Brightly lit candles filled the gym. They illuminated the faces of those honoring survivors and those remembering ones who had passed. Others shone triumphantly on survivors themselves and on their faithful caregivers.
Molly Pugliese, sophomore in pre-nursing, was one of those many faces, holding a candle not for one lost loved one, but for two. In 2009, both of Pugliese’s grandpa’s passed away. On her father’s side, her Grandpa Tom battled an aggressive brain cancer that took his life in two weeks. Only 14 days later, complications of emphysema and pancreatic cancer took her mother’s father, her Grandpa Howie.
“My Grandpa Tom was always very, very healthy. He and my grandma were going to the gym everyday when he fell one time. They rushed him to the ER, did some tests and found nothing was wrong,” Pugliese said.
However, a few weeks later upon returning to the gym, Pugliese’s grandpa had another fall. The next hospital visit confirmed something was indeed wrong.
“That’s when they found out he had brain cancer,” Pugliese said.
Shortly after, when her Grandpa Howie was diagnosed with pancreatic cancer, Pugliese had to decide how she’d handle the hardship.
“I was out of school the entire month of April going to and from the hospital. With my Grandpa Tom, there wasn’t much they could do because it was so quick. My mom is as cancer nurse counselor, so I leaned a lot on her, as well as on friends and my family. I withdrew myself from the rest of the world. When someone I love is in trouble, I shut everything else out and want to help them get better,” Pugliese said.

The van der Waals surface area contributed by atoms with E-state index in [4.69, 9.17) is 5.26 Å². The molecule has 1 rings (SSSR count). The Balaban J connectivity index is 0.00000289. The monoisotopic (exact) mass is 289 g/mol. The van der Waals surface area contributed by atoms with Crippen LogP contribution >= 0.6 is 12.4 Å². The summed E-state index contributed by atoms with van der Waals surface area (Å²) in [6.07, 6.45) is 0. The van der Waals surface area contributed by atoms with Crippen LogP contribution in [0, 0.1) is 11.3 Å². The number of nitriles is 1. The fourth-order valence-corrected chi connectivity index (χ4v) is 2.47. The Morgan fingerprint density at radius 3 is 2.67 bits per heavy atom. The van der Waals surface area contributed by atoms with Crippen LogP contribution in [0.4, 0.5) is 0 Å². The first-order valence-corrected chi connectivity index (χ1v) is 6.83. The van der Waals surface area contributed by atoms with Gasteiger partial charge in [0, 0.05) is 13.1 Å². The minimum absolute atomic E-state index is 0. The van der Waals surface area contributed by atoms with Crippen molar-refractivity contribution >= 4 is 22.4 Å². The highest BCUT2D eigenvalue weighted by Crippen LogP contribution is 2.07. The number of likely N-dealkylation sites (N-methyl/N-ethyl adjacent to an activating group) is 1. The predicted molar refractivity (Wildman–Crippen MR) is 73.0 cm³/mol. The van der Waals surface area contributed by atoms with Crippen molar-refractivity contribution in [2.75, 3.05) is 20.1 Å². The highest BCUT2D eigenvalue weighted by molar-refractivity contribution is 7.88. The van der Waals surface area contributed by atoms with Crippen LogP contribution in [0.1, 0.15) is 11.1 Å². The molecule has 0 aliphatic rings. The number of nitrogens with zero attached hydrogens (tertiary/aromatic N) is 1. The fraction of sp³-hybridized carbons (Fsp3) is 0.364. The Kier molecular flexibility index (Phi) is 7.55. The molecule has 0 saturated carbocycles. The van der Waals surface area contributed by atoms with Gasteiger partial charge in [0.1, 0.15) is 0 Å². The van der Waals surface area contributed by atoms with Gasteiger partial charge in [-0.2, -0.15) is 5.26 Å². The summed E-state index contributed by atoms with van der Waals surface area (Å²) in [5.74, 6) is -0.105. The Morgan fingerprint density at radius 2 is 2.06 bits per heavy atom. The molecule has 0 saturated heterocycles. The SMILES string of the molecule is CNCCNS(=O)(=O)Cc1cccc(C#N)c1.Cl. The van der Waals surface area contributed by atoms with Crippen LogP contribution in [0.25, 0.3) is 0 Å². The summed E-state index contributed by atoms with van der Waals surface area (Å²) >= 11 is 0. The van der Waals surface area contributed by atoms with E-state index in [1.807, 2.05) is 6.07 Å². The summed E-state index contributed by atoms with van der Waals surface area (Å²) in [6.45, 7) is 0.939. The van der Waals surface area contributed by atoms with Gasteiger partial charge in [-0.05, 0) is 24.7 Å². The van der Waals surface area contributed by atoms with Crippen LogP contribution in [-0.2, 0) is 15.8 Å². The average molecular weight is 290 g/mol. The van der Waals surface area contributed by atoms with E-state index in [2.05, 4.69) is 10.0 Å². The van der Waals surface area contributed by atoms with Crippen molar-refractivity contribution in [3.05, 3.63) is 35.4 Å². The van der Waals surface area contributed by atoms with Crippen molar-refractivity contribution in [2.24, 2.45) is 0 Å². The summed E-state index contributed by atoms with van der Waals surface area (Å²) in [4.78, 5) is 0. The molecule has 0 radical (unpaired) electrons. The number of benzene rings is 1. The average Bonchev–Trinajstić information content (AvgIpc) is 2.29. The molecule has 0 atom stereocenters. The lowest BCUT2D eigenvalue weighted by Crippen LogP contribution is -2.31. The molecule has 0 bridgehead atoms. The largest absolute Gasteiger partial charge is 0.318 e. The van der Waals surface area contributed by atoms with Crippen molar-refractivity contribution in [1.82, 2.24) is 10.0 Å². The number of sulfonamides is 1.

Pugliese, very close to both her grandpa’s, remembered a moment with her Grandpa Tom, for whom she now has a tattoo in remembrance.
“I drove into Chicago one weekend and saw my grandpa Tom who is 100% Italian. I remember saying goodbye to him in Italian and he still understood,” Pugliese said. “He passed away at home with my dad and his other eight boys. That day they were all in the bedroom with him and my grandma in a tiny condo sleeping on the floor.”
Another personal sentiment marked her time with her Grandpa Howie.
“I was able to see my Grandpa Howie the same weekend I saw Grandpa Tom. He was in and out of consciousness. I left and said ‘I love you grandpa’ and kissed him on the forehead. I knew he knew who I was even thought he couldn’t say anything,” Pugliese said.
Despite the loss, Pugliese remembers her grandpas’ legacies, and holds on to the pieces of what they gave her.
“They were both extremely hard working. My dad was one of nine and my mom one of seven, and they were both the only providers in their family. They were religious as well which is something I took from them,” Pugliese said.
Pugliese plans on taking her experience to further fuel her future career goal and passion as an oncology nurse.
“I’ve always wanted to be a nurse, but after seeing what they went through, I want to be like my mom. Just seeing something like that is why I’m here today; it is one of the few things in life I feel so passionate about—finding the cure for cancer and not letting someone else go through what my grandpas did,” Pugliese said.
Relay for life at Ferris raised over $19,500 this year, at step toward helping the lives of those like Pugliese’s grandparents.